Focusing on Volatility for 'Real' Market Trends

By Schap, Keith | Modern Trader, September 1990 | Go to article overview

Focusing on Volatility for 'Real' Market Trends


Schap, Keith, Modern Trader


Focusing on volatility for `real' market trends

Protecting corporate balance sheets from increasingly volatile economic conditions requires "a view" on rates or prices. Commercial tacticians strive to find where the dollar, interest rates or copper prices are headed.

Their task might be easier if they'd focus on the culprit itself - volatility. Changes in volatility often presage "real" market trends more usefully than any other market commentary.

What the tacticians really want to know, after all, is what "the market" thinks - information politicians solicit in opinion polls.

Market artifacts such as price and volatility, though only symptoms, often reveal what market users think more clearly than the statements of an isolated few.

For example, when a market is trading above its 18-day moving average, price alone might not supply useful evidence about what will happen next. But if the market trades even higher, historical volatility should also increase. Then, if implied volatility trends higher along with historical, that's evidence the market believes the trend will continue.

In contrast, if the implied volatility remains stable while prices climb, the market apparently thinks the increase can be absorbed and the trend will be short-lived.

A retrospective of Deutsche mark trading offers some specific examples.

In late October 1987, D-marks which had been trading above the moving average most of the month, pushed sharply higher, but the two volatility trends did not move in concert. Historical volatility flattened, then dipped while implied volatility raced from about 7.5 to above 15.

A market with rapidly rising implied volatility - well above any historical volatility - expects an event that may cause a sustainable market change not yet discounted - maybe an employment or other government report or a forecast of dry weather.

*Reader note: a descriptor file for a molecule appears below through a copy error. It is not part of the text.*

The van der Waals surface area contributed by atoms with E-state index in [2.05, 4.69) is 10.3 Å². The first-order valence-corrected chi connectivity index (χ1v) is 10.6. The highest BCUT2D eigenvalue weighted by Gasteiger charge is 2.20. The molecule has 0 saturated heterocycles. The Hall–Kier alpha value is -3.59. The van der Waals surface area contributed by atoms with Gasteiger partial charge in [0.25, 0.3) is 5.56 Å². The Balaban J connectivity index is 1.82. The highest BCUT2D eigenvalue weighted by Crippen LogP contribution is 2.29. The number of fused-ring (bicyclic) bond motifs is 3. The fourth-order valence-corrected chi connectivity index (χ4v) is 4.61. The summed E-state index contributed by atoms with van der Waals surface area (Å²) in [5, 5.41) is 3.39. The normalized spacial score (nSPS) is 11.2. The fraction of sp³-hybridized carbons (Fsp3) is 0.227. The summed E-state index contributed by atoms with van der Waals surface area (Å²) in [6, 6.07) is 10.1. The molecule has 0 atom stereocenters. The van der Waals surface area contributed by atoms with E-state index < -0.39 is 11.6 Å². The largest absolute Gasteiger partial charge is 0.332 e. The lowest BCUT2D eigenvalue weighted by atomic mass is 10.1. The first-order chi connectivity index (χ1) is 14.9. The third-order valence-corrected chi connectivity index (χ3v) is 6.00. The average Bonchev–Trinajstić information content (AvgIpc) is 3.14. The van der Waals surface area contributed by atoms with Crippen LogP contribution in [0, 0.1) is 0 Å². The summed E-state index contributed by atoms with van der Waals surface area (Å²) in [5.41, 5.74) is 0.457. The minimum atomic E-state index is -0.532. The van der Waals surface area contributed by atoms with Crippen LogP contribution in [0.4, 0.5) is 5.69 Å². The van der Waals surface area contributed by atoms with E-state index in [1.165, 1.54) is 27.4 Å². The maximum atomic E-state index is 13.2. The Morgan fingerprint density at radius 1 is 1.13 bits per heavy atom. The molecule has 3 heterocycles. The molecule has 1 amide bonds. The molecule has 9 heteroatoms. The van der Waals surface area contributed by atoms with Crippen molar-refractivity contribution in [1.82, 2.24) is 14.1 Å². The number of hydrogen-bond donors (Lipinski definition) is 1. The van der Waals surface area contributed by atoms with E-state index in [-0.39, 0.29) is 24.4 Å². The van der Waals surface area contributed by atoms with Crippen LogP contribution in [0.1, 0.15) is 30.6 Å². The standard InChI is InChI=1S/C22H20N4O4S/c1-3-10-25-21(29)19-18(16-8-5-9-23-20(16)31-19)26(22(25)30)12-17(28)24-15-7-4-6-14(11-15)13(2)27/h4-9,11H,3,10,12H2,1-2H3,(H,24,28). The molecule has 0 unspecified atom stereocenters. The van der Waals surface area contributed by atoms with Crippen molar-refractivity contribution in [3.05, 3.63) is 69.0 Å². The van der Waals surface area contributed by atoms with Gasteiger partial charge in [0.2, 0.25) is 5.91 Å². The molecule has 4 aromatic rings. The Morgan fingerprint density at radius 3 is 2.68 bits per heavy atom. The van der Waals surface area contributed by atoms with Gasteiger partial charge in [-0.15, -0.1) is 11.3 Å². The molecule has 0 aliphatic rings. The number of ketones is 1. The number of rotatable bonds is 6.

Late in April 1988, the market, trading slightly below the moving average, began to fall. At that time, both volatilities dropped sharply. That suggests the market believed whatever triggered the move already had been discounted.

Last November, euphoria over developments in East Germany fueled a D-mark rally. But volatility again decreased. The market seemed more concerned about a variety of political uncertainties and the inflationary potential of the rapidly approaching monetary union than happy about the breakup of "the Wall."

Especially noteworthy here is the implied volatility, which indicates the market had discounted the upside and believed the D-mark would tend toward its average. It priced options accordingly. Since December, the mark has spent most of its time wandering about a 2 [cents] range.

In general, increasing volatility indicates prices will continue to move away from the moving average. Decreasing volatility indicates prices will return to the average.

By mid-July, a little rally seemed to be developing. The key change tacticians need to seek in a case like this is a jump in implied volatility in excess of historical. Should that happen, they can admit confidently to a "strong view" on the D-mark. This volatility development indicates a new trend is in the making.

Past vs. future

The usefulness of volatility as a direction indicator follows because historical volatility provides a statistical estimate of how active a market has been - how far prices have varied from the norm. But implied volatility, in effect, polls traders concerning their view of what is likely to happen.

Details aside, historical volatility tells traders how much price movement is likely in a year. With D-marks trading at $0.60, historical volatility of 9 means there's roughly a 68% likelihood that prices will fall between $0.5460 and $0. …

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